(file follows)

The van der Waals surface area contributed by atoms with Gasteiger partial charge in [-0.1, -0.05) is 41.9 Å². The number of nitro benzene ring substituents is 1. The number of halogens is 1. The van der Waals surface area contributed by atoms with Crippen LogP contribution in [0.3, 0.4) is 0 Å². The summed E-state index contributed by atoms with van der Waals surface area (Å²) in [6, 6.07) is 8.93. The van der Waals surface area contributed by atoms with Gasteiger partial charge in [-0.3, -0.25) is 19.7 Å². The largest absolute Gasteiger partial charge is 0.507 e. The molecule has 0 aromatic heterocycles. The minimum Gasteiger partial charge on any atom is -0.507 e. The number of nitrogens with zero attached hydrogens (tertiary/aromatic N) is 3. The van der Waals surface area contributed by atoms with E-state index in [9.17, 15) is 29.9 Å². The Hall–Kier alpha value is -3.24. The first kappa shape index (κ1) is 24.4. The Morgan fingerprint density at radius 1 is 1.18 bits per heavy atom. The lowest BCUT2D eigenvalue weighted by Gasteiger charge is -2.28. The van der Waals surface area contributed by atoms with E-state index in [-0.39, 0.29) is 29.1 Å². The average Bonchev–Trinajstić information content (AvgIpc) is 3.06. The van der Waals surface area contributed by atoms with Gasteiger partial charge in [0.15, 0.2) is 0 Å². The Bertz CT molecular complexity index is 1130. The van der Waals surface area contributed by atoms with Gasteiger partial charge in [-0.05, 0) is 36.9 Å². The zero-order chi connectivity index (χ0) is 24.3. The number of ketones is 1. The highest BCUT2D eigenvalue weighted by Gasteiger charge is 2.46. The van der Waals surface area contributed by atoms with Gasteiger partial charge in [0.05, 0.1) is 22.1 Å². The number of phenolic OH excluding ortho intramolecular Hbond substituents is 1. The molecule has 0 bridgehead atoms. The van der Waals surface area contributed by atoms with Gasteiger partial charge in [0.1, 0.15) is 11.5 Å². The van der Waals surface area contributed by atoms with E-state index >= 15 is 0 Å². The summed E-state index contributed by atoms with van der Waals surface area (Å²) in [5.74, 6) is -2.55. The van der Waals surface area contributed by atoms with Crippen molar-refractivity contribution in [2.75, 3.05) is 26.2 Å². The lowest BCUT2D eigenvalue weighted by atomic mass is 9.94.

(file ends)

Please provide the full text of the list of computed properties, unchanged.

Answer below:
The van der Waals surface area contributed by atoms with Gasteiger partial charge in [-0.1, -0.05) is 41.9 Å². The number of nitro benzene ring substituents is 1. The number of halogens is 1. The van der Waals surface area contributed by atoms with Crippen LogP contribution in [0.3, 0.4) is 0 Å². The summed E-state index contributed by atoms with van der Waals surface area (Å²) in [6, 6.07) is 8.93. The van der Waals surface area contributed by atoms with Gasteiger partial charge in [-0.3, -0.25) is 19.7 Å². The largest absolute Gasteiger partial charge is 0.507 e. The molecule has 0 aromatic heterocycles. The minimum Gasteiger partial charge on any atom is -0.507 e. The number of nitrogens with zero attached hydrogens (tertiary/aromatic N) is 3. The van der Waals surface area contributed by atoms with E-state index in [9.17, 15) is 29.9 Å². The Hall–Kier alpha value is -3.24. The first kappa shape index (κ1) is 24.4. The Morgan fingerprint density at radius 1 is 1.18 bits per heavy atom. The lowest BCUT2D eigenvalue weighted by Gasteiger charge is -2.28. The van der Waals surface area contributed by atoms with E-state index in [-0.39, 0.29) is 29.1 Å². The average Bonchev–Trinajstić information content (AvgIpc) is 3.06. The van der Waals surface area contributed by atoms with Gasteiger partial charge in [0.15, 0.2) is 0 Å². The Bertz CT molecular complexity index is 1130. The van der Waals surface area contributed by atoms with Gasteiger partial charge in [-0.05, 0) is 36.9 Å². The zero-order chi connectivity index (χ0) is 24.3. The number of ketones is 1. The highest BCUT2D eigenvalue weighted by Gasteiger charge is 2.46. The van der Waals surface area contributed by atoms with Gasteiger partial charge in [0.05, 0.1) is 22.1 Å². The number of phenolic OH excluding ortho intramolecular Hbond substituents is 1. The molecule has 0 bridgehead atoms. The van der Waals surface area contributed by atoms with Gasteiger partial charge in [0.1, 0.15) is 11.5 Å². The van der Waals surface area contributed by atoms with E-state index >= 15 is 0 Å². The summed E-state index contributed by atoms with van der Waals surface area (Å²) in [5.74, 6) is -2.55. The van der Waals surface area contributed by atoms with Crippen molar-refractivity contribution in [2.75, 3.05) is 26.2 Å². The lowest BCUT2D eigenvalue weighted by atomic mass is 9.94.